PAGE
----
Domhnall Gleeson has got used to playing roles that forced him to away from using his native Irish accent, yet he insists he wouldn't have it any other way.
The Star Wars and Harry Potter star emerged from a family of Irish acting royalty as he stepped out of the shadow of his famous father Brendan and forged an award-winning career of his own, with the 36-year-old generally required to disguise his Irish roots when he appears on screen.
All that changes when he takes centre-stage in the gripping new Sky Comedy series Run, but he admits the challenge of stepping out of himself and becoming the character he plays is vital to helping him deliver his best performances.
"It was nice to not have to worry about the accent for a change in this role and remind people that I am Irish, but generally I prefer to do accents, as perverse as that sounds," he begins.
"An accent is a nice way into a character, I always think. An accent doesn't change anybody, but it does change the perception of them and the way the world treats them. I really enjoy the process of trying on an accent for size.
"Drilling the lines in an accent can be a valuable way of learning them and getting to know that personality. But it was a treat not to have to think about it for change. It's one less thing to get in the way.
"All I try to do is work with good, talented people on projects that are different to what I've done before. I feel like this ticks both boxes. It was great to do some more comedy after all the dramatic stuff. There was real joy in making it and I hope it's like that to watch too."
Run is a gripping story written and produced by Vicky Jones, with the assistance of Fleabag and Killing Eve co-creator Phoebe Waller-Bridge adding star quality to the star-studded ensemble.
Ruby Richardson (two-time Emmy Award winner Merritt Wever) walks away from her ordinary life in the suburbs to revisit her past with her college boyfriend, Billy Johnson, played by Gleeson.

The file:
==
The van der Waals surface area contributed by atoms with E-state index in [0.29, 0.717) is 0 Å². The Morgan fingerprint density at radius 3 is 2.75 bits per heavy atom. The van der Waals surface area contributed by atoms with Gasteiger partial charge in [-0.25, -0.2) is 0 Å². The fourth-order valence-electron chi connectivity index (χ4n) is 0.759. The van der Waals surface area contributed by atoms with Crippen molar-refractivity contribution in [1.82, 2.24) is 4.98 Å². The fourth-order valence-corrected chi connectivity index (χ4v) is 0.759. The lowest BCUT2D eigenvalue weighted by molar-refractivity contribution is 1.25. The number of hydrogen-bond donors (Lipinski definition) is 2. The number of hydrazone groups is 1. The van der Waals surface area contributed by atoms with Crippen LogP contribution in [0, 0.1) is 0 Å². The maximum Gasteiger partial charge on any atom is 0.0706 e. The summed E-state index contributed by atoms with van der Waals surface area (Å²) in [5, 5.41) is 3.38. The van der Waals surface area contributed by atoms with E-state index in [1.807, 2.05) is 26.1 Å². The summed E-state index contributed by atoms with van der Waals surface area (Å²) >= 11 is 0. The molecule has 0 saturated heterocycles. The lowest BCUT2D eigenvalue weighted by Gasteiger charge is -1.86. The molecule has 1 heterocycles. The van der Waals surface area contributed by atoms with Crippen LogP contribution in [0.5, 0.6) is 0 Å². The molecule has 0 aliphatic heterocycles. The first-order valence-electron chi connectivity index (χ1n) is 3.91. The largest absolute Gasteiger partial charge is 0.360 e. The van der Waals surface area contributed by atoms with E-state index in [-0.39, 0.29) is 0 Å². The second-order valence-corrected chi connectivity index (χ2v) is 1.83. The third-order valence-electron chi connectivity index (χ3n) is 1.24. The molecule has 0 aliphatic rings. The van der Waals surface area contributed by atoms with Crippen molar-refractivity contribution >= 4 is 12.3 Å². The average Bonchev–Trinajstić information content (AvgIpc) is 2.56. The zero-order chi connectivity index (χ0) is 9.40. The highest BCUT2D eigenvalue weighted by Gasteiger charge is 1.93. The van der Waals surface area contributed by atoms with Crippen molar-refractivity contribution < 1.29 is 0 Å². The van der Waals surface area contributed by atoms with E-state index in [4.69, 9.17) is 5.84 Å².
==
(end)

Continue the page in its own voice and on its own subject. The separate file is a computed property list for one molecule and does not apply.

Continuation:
The story is based around a pact made by the lead characters 17 years earlier: if either one of them texted the word "RUN" and the other replied with the same, they would drop everything and meet in Grand Central Station and travel across America together.
It is a compelling idea that has the audience gripped from its first moments to its last, and while his career has generally been focused on movies, Domhnall admits the lure of dipping his toe in TV waters was appealing as he looked to lighten the mood of his work.
"I felt like doing something a little more light-hearted and my agent said actually, we've just gotten this script for TV," he recalls.
"I hadn't really thought about doing TV because I love movies, love the way they work and love the story being over in 90 minutes - I'm aware I'm in the minority on that, by the way! But I said OK, I'll read the script anyway. It was Run, and it was just incredible.
"I was already a massive fan of Phoebe Waller-Bridge and Vicky Jones, so I went to meet them about it and liked what they had to say about how the rest of the show would unfold. It was about love and it had endless possibilities. The chance to work with those brilliant people on something so funny, fresh and exciting was too good to pass up.
"It was also a great romantic story. The love of your life that you don't see any more, then suddenly you are reunited. That's always been a big theme in drama and storytelling. It's a very potent thing, especially when it's your first love as well. That adds a whole extra layer.
"It's a beautiful and interesting thing to talk about, no matter what age you are. Those realisations and conversations about shared experiences between Billy and Ruby are really lovely and they tell you a lot in the midst of this chaotic story. It explores their relationship in a really cool way."
The freedom enjoyed by the two lead characters in Run is even more appealing in these challenging times when we are all trying to find ways to amuse ourselves close to home, with Gleeson hoping the timing of this show's release will give a world told to sit on their sofas and stay at home something to smile about.
"I can't run anywhere at the moment, with the lockdown going on, but I understand the appeal of hopping on a train across America!" he adds with a smile.
"There are obviously far more important things happening in the world right now, but it might offer a nice bit of escapism. The stuff that attracted me to Run - the fact that it's different, funny, exciting and about love - are still reasons to watch it, whether you're in lockdown or not. I worked as hard as I could on it and I'm proud of it. I just hope that people like it. We'll wait and see.
"The basic idea behind this show is interesting and it takes a lot of guts to actually go through with it. I think everybody gets overwhelmed at times, worries about the choices they've made and feels they've made a prison for themselves.
"That's why I think that will resonate with a lot of people. I understand where Billy and Ruby are coming from, although I'm not sure I'd ever have the balls to do what they do."
Run is available on Sky Comedy and NOW TV.
Words by Kevin Palmer, who you can follow on Twitter @RealKevinPalmer.
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